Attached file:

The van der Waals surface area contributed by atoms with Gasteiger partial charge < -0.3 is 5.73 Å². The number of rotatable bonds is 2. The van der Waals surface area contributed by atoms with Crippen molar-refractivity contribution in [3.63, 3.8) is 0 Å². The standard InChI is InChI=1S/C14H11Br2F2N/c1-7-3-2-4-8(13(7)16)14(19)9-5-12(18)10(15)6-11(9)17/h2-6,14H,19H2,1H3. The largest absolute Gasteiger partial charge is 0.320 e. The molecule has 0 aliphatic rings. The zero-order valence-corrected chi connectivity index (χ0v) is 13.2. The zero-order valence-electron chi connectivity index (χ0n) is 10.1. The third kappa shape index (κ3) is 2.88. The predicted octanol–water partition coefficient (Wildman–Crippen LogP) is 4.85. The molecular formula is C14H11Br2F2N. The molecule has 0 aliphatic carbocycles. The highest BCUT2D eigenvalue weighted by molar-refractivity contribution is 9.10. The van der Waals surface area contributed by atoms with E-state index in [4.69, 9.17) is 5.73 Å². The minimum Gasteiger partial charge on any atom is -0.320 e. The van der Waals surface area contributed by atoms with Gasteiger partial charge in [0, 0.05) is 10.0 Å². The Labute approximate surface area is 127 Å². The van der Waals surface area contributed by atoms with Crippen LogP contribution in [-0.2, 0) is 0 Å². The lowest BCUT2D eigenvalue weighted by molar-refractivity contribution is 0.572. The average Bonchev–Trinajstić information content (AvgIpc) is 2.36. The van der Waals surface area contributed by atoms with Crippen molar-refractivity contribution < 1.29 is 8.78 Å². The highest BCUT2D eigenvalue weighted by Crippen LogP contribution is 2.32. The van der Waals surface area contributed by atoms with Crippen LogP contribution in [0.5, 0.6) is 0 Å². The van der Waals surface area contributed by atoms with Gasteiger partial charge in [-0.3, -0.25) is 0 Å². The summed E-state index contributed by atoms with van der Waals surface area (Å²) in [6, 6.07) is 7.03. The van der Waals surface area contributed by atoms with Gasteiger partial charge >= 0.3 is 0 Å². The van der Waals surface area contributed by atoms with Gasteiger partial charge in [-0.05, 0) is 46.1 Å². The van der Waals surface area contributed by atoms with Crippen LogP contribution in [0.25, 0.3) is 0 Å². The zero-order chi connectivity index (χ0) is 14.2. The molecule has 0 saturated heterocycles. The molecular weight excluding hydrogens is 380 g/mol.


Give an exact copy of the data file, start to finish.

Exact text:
The van der Waals surface area contributed by atoms with Gasteiger partial charge < -0.3 is 5.73 Å². The number of rotatable bonds is 2. The van der Waals surface area contributed by atoms with Crippen molar-refractivity contribution in [3.63, 3.8) is 0 Å². The standard InChI is InChI=1S/C14H11Br2F2N/c1-7-3-2-4-8(13(7)16)14(19)9-5-12(18)10(15)6-11(9)17/h2-6,14H,19H2,1H3. The largest absolute Gasteiger partial charge is 0.320 e. The molecule has 0 aliphatic rings. The zero-order valence-corrected chi connectivity index (χ0v) is 13.2. The zero-order valence-electron chi connectivity index (χ0n) is 10.1. The third kappa shape index (κ3) is 2.88. The predicted octanol–water partition coefficient (Wildman–Crippen LogP) is 4.85. The molecular formula is C14H11Br2F2N. The molecule has 0 aliphatic carbocycles. The highest BCUT2D eigenvalue weighted by molar-refractivity contribution is 9.10. The van der Waals surface area contributed by atoms with E-state index in [4.69, 9.17) is 5.73 Å². The minimum Gasteiger partial charge on any atom is -0.320 e. The van der Waals surface area contributed by atoms with Gasteiger partial charge in [0, 0.05) is 10.0 Å². The Labute approximate surface area is 127 Å². The van der Waals surface area contributed by atoms with Crippen LogP contribution in [-0.2, 0) is 0 Å². The lowest BCUT2D eigenvalue weighted by molar-refractivity contribution is 0.572. The average Bonchev–Trinajstić information content (AvgIpc) is 2.36. The van der Waals surface area contributed by atoms with Crippen molar-refractivity contribution < 1.29 is 8.78 Å². The highest BCUT2D eigenvalue weighted by Crippen LogP contribution is 2.32. The van der Waals surface area contributed by atoms with Crippen LogP contribution in [0.5, 0.6) is 0 Å². The van der Waals surface area contributed by atoms with Gasteiger partial charge in [-0.3, -0.25) is 0 Å². The summed E-state index contributed by atoms with van der Waals surface area (Å²) in [6, 6.07) is 7.03. The van der Waals surface area contributed by atoms with Gasteiger partial charge >= 0.3 is 0 Å². The van der Waals surface area contributed by atoms with Gasteiger partial charge in [-0.05, 0) is 46.1 Å². The van der Waals surface area contributed by atoms with Crippen LogP contribution in [0.25, 0.3) is 0 Å². The zero-order chi connectivity index (χ0) is 14.2. The molecule has 0 saturated heterocycles. The molecular weight excluding hydrogens is 380 g/mol.